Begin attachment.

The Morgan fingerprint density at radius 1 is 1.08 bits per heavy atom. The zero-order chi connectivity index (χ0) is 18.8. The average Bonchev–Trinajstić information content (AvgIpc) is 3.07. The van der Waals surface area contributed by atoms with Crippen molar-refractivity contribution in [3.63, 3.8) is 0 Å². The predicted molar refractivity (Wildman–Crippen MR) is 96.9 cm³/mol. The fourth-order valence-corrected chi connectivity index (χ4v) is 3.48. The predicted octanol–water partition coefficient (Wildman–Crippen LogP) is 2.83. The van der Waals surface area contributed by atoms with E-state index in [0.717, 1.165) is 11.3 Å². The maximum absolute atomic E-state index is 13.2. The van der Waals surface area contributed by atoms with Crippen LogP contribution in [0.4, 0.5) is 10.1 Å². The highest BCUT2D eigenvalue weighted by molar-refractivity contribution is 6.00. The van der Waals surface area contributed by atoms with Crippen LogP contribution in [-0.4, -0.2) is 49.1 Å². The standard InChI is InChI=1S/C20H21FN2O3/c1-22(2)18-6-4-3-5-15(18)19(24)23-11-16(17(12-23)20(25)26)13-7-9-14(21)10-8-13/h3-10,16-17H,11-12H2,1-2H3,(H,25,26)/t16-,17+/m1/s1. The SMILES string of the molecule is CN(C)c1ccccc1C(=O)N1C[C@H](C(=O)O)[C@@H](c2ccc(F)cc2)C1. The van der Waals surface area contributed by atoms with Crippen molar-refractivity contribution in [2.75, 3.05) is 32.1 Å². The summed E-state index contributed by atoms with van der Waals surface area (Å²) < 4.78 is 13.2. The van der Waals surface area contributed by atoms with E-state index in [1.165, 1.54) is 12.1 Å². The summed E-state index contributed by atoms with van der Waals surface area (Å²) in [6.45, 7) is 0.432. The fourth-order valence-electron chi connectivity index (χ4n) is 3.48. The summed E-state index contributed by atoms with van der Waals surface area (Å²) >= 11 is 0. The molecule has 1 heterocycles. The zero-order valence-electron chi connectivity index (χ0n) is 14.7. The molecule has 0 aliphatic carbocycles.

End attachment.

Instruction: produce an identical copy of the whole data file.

The Morgan fingerprint density at radius 1 is 1.08 bits per heavy atom. The zero-order chi connectivity index (χ0) is 18.8. The average Bonchev–Trinajstić information content (AvgIpc) is 3.07. The van der Waals surface area contributed by atoms with Crippen molar-refractivity contribution in [3.63, 3.8) is 0 Å². The predicted molar refractivity (Wildman–Crippen MR) is 96.9 cm³/mol. The fourth-order valence-corrected chi connectivity index (χ4v) is 3.48. The predicted octanol–water partition coefficient (Wildman–Crippen LogP) is 2.83. The van der Waals surface area contributed by atoms with E-state index in [0.717, 1.165) is 11.3 Å². The maximum absolute atomic E-state index is 13.2. The van der Waals surface area contributed by atoms with Crippen LogP contribution in [0.4, 0.5) is 10.1 Å². The highest BCUT2D eigenvalue weighted by molar-refractivity contribution is 6.00. The van der Waals surface area contributed by atoms with Crippen LogP contribution in [-0.4, -0.2) is 49.1 Å². The standard InChI is InChI=1S/C20H21FN2O3/c1-22(2)18-6-4-3-5-15(18)19(24)23-11-16(17(12-23)20(25)26)13-7-9-14(21)10-8-13/h3-10,16-17H,11-12H2,1-2H3,(H,25,26)/t16-,17+/m1/s1. The SMILES string of the molecule is CN(C)c1ccccc1C(=O)N1C[C@H](C(=O)O)[C@@H](c2ccc(F)cc2)C1. The van der Waals surface area contributed by atoms with Crippen molar-refractivity contribution in [2.75, 3.05) is 32.1 Å². The summed E-state index contributed by atoms with van der Waals surface area (Å²) < 4.78 is 13.2. The van der Waals surface area contributed by atoms with E-state index in [1.165, 1.54) is 12.1 Å². The summed E-state index contributed by atoms with van der Waals surface area (Å²) in [6.45, 7) is 0.432. The fourth-order valence-electron chi connectivity index (χ4n) is 3.48. The summed E-state index contributed by atoms with van der Waals surface area (Å²) >= 11 is 0. The molecule has 1 heterocycles. The zero-order valence-electron chi connectivity index (χ0n) is 14.7. The molecule has 0 aliphatic carbocycles.